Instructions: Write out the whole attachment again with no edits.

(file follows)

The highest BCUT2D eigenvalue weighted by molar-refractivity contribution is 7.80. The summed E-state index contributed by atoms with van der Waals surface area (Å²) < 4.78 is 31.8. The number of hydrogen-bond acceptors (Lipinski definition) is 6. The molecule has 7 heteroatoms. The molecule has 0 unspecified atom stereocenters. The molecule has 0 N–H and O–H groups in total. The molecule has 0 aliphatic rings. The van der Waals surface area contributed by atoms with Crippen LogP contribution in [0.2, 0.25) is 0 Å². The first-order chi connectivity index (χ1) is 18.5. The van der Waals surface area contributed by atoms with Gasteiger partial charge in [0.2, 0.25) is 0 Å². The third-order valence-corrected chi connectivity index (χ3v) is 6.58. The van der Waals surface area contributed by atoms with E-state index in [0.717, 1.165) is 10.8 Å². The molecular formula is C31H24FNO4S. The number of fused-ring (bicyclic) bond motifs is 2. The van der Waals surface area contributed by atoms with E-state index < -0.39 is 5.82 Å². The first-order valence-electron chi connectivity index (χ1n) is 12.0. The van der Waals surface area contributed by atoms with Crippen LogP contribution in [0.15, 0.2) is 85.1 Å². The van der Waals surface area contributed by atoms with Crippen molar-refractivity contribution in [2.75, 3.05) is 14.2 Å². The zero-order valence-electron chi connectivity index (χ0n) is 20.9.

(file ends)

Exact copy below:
The highest BCUT2D eigenvalue weighted by molar-refractivity contribution is 7.80. The summed E-state index contributed by atoms with van der Waals surface area (Å²) < 4.78 is 31.8. The number of hydrogen-bond acceptors (Lipinski definition) is 6. The molecule has 7 heteroatoms. The molecule has 0 unspecified atom stereocenters. The molecule has 0 N–H and O–H groups in total. The molecule has 0 aliphatic rings. The van der Waals surface area contributed by atoms with Crippen LogP contribution in [0.2, 0.25) is 0 Å². The first-order chi connectivity index (χ1) is 18.5. The van der Waals surface area contributed by atoms with Gasteiger partial charge in [0.2, 0.25) is 0 Å². The third-order valence-corrected chi connectivity index (χ3v) is 6.58. The van der Waals surface area contributed by atoms with E-state index in [0.717, 1.165) is 10.8 Å². The molecular formula is C31H24FNO4S. The number of fused-ring (bicyclic) bond motifs is 2. The van der Waals surface area contributed by atoms with E-state index < -0.39 is 5.82 Å². The first-order valence-electron chi connectivity index (χ1n) is 12.0. The van der Waals surface area contributed by atoms with Crippen LogP contribution in [0.15, 0.2) is 85.1 Å². The van der Waals surface area contributed by atoms with Crippen molar-refractivity contribution in [2.75, 3.05) is 14.2 Å². The zero-order valence-electron chi connectivity index (χ0n) is 20.9.